16. Airframes

    Airframes Benevolens Magister

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    #16 Airframes, Mar 8, 2013
    Last edited: Mar 8, 2013
    I think you could be close there Joe - it now reminds me of the De Havilland Heron, the larger, four engine version of the Dove, which first flew in 1952. The 'style' looks about right for the period. (note that propellors were known as 'airscrews' in Britain, before WW2.)
    EDIT: Nope. Just checked - not a Heron.
     
  17. andygray

    andygray New Member

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    Hi again

    Thanks to those wonderful people at the Newark Air Museum in the UK, I have now been told that it comes from a Handley Page Hastings

    Thanks Mike !
     
  18. nuuumannn

    nuuumannn Well-Known Member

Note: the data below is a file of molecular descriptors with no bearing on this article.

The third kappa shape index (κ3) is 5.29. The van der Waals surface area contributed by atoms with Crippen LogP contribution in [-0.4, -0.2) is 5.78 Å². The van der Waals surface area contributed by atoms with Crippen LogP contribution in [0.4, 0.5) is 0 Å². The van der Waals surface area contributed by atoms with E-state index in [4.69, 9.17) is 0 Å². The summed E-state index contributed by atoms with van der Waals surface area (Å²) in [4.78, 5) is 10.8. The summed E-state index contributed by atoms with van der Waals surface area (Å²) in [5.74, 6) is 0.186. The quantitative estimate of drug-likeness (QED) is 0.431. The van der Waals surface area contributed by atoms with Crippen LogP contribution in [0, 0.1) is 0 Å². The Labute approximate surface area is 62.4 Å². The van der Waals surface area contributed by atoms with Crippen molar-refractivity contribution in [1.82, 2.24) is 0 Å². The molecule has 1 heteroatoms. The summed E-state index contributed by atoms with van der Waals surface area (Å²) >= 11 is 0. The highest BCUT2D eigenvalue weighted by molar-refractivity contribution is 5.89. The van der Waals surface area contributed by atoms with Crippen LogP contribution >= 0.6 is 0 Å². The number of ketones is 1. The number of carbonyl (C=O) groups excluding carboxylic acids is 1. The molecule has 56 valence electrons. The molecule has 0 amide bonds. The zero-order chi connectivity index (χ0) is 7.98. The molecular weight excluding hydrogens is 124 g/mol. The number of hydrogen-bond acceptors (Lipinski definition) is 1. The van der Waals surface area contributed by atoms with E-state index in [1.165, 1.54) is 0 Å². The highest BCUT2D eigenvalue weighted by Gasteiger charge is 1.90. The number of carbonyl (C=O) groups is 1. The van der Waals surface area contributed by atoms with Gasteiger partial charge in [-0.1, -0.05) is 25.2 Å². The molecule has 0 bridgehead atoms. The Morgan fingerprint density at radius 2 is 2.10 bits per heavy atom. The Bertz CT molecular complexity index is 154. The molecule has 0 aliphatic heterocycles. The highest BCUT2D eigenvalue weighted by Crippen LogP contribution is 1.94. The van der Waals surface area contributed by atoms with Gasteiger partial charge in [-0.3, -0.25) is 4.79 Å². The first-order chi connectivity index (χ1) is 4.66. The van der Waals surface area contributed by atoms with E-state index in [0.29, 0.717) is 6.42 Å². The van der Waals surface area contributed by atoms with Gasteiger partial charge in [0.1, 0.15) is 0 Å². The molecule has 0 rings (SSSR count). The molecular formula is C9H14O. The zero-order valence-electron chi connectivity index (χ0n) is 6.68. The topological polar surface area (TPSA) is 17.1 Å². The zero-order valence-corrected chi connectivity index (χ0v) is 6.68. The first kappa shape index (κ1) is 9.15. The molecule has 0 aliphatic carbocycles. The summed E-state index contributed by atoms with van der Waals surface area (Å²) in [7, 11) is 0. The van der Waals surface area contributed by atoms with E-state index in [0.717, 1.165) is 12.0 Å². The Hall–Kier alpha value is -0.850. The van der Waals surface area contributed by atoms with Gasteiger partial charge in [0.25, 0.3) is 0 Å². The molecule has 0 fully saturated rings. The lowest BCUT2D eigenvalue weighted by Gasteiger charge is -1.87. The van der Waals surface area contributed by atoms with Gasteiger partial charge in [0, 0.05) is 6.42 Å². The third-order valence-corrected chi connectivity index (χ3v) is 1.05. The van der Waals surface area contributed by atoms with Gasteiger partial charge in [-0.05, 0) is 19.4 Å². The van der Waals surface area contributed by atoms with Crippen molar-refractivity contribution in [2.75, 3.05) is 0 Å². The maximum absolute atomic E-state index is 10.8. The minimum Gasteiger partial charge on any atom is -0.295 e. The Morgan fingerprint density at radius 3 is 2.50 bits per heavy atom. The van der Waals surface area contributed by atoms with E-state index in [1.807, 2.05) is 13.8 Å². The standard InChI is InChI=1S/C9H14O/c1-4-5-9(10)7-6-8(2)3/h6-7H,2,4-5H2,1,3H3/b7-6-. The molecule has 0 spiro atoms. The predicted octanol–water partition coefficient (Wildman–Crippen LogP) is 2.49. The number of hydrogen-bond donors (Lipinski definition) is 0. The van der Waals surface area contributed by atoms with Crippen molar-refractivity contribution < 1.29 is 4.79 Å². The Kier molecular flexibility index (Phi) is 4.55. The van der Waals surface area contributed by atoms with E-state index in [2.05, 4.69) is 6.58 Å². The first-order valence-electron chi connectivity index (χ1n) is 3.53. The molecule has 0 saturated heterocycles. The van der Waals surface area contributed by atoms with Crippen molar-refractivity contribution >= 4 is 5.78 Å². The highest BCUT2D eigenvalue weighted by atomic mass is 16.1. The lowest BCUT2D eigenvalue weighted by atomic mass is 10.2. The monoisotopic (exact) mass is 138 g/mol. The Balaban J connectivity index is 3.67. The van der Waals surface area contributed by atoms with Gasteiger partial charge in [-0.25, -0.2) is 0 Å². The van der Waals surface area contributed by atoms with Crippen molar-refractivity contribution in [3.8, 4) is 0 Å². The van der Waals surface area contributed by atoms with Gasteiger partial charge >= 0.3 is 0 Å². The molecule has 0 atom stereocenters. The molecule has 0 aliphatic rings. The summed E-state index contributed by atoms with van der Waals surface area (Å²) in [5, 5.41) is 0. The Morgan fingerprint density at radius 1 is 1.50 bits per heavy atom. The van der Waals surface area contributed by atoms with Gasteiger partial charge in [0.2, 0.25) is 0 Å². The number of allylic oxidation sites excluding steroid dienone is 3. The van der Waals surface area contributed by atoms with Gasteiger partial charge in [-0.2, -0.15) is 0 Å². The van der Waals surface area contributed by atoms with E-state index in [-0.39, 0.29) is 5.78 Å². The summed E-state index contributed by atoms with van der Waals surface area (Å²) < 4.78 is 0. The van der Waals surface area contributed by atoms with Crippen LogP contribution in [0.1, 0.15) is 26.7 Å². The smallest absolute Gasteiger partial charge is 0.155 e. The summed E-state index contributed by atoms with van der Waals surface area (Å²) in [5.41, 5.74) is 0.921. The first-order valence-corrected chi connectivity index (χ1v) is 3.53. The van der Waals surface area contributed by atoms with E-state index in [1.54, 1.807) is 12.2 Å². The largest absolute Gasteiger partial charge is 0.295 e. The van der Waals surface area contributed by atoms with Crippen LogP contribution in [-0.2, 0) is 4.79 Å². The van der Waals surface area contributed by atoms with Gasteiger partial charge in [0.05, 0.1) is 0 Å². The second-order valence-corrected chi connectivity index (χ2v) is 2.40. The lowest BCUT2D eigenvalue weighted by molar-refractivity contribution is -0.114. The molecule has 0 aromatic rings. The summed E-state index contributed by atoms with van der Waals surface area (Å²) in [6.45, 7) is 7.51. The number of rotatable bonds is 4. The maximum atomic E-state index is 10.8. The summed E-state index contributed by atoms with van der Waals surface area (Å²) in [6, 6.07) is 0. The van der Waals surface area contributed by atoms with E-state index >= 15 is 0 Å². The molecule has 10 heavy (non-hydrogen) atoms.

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    Result! Good guesstimate Terry. Just a bit of identification of the levers. What look like two levers, but is actually four, but only two have the bauble are what are today called condition levers, which control the propeller pitch settings via the constant speed governor. In the second picture you can see where the props could be taken into reverse pitch, where it states 'Min', then a line and 'Rev' below it, with 'Feather' at the base. The other levers are of course the power levers, or throttles. Where they are located is around 'Flight Idle'. The 'Friction' refers to friction levers, which stiffened or loosened the 'feel' of the levers; for obvious reasons, you don't want them too loose during climb out and in flight.

    What a cool thing to have.
     
  19. Airframes

    Airframes Benevolens Magister

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    Ah, so it is a Hastings - I'll buy myself a drink!
    Good to know you got it identified.
     
  20. andygray

    andygray New Member

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    [QUOTE The throttle and pitch knobs look familiar, perhaps a Hastings, but, out of context from the rest of the cockpit, I can't place it.[/QUOTE]

    Well guessed indeed !!